Ropes & Gray Attorneys Submit Amicus Curiae Brief on Behalf of Retired Federal Judges in Key Case Regarding Vagueness in the Federal Criminal Code
Ropes & Gray filed an amicus curiae brief in the U.S. Supreme Court in Dimaya v. Lynch on behalf of seven retired federal judges of diverse ideologies and backgrounds in support of the Ninth Circuit’s ruling that the “residual clause” of the “crime of violence” definition found in 18 U.S.C. § 16(b) is unconstitutionally vague. Drawing on the accumulated, on-the-ground experiences of the former judges, the brief argues that the task of classifying state crimes according to the text of the statute’s residual clause has proven to be too arbitrary, unpredictable and difficult to comport with the Constitution’s Due Process Clause.
Courts have held that Section 16(b) requires a court to assess whether a state crime, “by its nature,” is characterized by a “substantial risk that physical force” may be used. The Ninth Circuit determined that the statute is unconstitutionally vague because it requires a wide-ranging and indeterminate inquiry that “both denies fair notice to defendants and invites arbitrary enforcement by judges.” The court reached this conclusion by extending the logic of the Supreme Court’s earlier decision in Johnson v. United States, which held that a substantially similar provision in a different statute was constitutionally deficient for analogous reasons.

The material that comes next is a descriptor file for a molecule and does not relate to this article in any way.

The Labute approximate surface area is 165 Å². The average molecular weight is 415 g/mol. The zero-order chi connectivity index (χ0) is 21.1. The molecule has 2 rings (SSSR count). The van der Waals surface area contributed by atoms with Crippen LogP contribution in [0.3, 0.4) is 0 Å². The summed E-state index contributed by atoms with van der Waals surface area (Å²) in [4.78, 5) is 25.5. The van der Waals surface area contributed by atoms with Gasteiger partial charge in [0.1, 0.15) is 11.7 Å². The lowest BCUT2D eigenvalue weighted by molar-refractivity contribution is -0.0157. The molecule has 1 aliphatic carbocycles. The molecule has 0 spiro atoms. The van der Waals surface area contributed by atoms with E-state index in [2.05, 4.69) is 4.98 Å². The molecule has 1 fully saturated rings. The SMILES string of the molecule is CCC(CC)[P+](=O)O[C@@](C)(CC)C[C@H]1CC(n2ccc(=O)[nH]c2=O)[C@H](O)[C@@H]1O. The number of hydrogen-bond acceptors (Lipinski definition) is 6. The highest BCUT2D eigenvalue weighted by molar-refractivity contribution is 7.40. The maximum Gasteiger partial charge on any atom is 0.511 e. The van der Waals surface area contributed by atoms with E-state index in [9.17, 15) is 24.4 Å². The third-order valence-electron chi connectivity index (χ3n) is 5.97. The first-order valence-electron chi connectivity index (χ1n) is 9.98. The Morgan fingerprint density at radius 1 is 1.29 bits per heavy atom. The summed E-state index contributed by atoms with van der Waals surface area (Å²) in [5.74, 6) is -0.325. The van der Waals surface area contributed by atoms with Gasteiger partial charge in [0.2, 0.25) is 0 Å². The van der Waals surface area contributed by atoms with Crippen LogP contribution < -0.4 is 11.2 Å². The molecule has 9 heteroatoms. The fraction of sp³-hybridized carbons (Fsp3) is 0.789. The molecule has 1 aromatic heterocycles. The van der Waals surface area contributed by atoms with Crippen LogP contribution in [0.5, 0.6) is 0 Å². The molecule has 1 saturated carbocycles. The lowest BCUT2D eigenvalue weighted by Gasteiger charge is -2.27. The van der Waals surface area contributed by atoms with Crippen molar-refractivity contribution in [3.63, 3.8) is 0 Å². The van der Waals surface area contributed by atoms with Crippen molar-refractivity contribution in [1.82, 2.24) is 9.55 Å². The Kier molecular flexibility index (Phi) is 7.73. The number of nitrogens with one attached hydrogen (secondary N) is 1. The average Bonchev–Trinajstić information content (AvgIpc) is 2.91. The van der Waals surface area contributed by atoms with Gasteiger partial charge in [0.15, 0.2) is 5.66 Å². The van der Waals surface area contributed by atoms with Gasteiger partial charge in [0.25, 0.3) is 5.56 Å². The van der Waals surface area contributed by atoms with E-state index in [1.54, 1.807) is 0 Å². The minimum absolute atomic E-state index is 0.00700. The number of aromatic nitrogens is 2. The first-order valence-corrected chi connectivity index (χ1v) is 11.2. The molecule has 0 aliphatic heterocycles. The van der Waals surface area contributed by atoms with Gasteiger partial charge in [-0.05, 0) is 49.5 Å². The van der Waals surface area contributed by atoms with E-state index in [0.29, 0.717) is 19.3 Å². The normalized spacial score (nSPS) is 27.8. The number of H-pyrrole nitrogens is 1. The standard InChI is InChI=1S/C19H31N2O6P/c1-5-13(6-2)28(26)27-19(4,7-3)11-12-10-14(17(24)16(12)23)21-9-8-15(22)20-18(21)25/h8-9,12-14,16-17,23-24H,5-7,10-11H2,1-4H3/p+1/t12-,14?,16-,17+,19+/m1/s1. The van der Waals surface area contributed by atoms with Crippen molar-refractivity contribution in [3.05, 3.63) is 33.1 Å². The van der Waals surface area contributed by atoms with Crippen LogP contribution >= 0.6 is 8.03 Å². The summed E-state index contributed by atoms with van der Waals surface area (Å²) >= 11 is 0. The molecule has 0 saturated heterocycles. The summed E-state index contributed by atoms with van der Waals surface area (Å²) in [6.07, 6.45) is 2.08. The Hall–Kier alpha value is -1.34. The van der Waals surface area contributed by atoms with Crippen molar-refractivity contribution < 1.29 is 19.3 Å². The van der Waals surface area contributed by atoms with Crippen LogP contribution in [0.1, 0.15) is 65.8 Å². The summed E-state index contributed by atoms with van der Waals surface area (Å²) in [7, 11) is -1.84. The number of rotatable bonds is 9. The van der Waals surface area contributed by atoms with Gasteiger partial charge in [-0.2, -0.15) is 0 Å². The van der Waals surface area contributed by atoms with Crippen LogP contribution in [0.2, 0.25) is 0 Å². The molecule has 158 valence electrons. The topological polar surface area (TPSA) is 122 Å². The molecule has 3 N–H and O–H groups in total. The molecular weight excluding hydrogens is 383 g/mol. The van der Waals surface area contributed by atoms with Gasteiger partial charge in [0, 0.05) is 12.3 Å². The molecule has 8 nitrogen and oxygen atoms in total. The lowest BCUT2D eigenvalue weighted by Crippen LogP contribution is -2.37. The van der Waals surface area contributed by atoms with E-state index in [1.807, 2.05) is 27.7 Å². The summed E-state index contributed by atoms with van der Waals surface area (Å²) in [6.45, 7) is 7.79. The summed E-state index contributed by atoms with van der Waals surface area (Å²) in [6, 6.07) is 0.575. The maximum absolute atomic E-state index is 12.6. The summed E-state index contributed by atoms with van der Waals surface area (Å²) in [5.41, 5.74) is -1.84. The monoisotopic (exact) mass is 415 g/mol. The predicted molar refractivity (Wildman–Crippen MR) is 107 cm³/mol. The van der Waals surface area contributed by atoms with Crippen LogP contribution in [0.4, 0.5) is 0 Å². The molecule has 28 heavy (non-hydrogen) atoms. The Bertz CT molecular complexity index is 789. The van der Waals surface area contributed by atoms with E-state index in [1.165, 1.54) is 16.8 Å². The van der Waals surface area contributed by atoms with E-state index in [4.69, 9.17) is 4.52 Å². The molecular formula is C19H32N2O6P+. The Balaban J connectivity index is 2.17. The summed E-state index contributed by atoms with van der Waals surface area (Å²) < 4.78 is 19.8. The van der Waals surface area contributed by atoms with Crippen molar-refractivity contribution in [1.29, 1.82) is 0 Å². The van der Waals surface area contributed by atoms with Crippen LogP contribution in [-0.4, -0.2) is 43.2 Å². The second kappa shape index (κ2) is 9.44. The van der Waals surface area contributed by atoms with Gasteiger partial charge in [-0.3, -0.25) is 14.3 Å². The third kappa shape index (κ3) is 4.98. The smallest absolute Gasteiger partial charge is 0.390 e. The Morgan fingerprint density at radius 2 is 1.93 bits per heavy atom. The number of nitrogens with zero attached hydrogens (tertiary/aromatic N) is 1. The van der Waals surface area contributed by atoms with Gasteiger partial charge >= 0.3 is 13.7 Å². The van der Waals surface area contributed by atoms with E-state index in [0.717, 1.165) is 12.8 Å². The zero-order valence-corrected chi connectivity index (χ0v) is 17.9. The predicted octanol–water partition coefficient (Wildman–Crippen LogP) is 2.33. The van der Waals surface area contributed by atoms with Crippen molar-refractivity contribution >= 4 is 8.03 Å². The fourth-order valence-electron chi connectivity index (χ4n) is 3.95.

By emphasizing the practical challenges facing judges who are forced to shoehorn a wide variety of state offenses into the “shapeless” text of the statute’s residual clause, the former judges’ brief contributes the valuable perspective of individuals who have actually worked with the problematic statutory text at issue. The former judges argue that without a workable, coherent standard rooted in the statute’s text, application of the clause is intolerably unpredictable and unmoored from the rule of law. At the heart of this difficulty, the brief explains, is the statute’s requirement that courts focus on the “nature” of an individual’s crime of conviction, an inquiry that requires a judge to hypothesize the “ordinary case” of a given crime and imagine what conduct it entails.